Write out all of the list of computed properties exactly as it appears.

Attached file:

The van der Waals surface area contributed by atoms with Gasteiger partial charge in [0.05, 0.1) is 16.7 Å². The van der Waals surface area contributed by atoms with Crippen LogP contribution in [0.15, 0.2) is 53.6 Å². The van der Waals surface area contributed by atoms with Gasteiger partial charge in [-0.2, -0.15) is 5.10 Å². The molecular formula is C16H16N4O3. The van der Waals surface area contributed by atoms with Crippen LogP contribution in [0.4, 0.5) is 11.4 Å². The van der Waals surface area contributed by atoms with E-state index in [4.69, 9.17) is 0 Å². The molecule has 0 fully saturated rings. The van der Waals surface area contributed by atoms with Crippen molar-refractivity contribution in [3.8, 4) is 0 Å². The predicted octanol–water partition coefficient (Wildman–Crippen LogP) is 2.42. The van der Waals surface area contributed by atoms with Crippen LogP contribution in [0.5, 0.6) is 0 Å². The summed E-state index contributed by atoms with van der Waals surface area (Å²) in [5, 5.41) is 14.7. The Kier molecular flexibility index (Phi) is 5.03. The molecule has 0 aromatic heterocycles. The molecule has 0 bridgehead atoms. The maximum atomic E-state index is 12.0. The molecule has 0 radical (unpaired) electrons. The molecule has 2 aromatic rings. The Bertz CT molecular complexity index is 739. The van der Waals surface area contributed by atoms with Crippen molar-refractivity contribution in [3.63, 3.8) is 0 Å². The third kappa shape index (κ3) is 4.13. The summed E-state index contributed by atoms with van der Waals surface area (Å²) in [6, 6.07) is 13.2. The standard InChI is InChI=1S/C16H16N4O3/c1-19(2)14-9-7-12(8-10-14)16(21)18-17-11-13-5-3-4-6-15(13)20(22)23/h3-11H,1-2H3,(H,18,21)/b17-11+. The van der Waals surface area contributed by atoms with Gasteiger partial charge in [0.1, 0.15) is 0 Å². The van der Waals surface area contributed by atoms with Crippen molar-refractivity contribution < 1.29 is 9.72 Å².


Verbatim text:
The van der Waals surface area contributed by atoms with Gasteiger partial charge in [0.05, 0.1) is 16.7 Å². The van der Waals surface area contributed by atoms with Crippen LogP contribution in [0.15, 0.2) is 53.6 Å². The van der Waals surface area contributed by atoms with Gasteiger partial charge in [-0.2, -0.15) is 5.10 Å². The molecular formula is C16H16N4O3. The van der Waals surface area contributed by atoms with Crippen LogP contribution in [0.4, 0.5) is 11.4 Å². The van der Waals surface area contributed by atoms with E-state index in [4.69, 9.17) is 0 Å². The molecule has 0 fully saturated rings. The van der Waals surface area contributed by atoms with Crippen molar-refractivity contribution in [3.8, 4) is 0 Å². The predicted octanol–water partition coefficient (Wildman–Crippen LogP) is 2.42. The van der Waals surface area contributed by atoms with Crippen LogP contribution in [0.5, 0.6) is 0 Å². The summed E-state index contributed by atoms with van der Waals surface area (Å²) in [5, 5.41) is 14.7. The Kier molecular flexibility index (Phi) is 5.03. The molecule has 0 aromatic heterocycles. The molecule has 0 bridgehead atoms. The maximum atomic E-state index is 12.0. The molecule has 0 radical (unpaired) electrons. The molecule has 2 aromatic rings. The Bertz CT molecular complexity index is 739. The van der Waals surface area contributed by atoms with Crippen molar-refractivity contribution in [3.63, 3.8) is 0 Å². The third kappa shape index (κ3) is 4.13. The summed E-state index contributed by atoms with van der Waals surface area (Å²) in [6, 6.07) is 13.2. The standard InChI is InChI=1S/C16H16N4O3/c1-19(2)14-9-7-12(8-10-14)16(21)18-17-11-13-5-3-4-6-15(13)20(22)23/h3-11H,1-2H3,(H,18,21)/b17-11+. The van der Waals surface area contributed by atoms with Gasteiger partial charge in [0.1, 0.15) is 0 Å². The van der Waals surface area contributed by atoms with Crippen molar-refractivity contribution < 1.29 is 9.72 Å².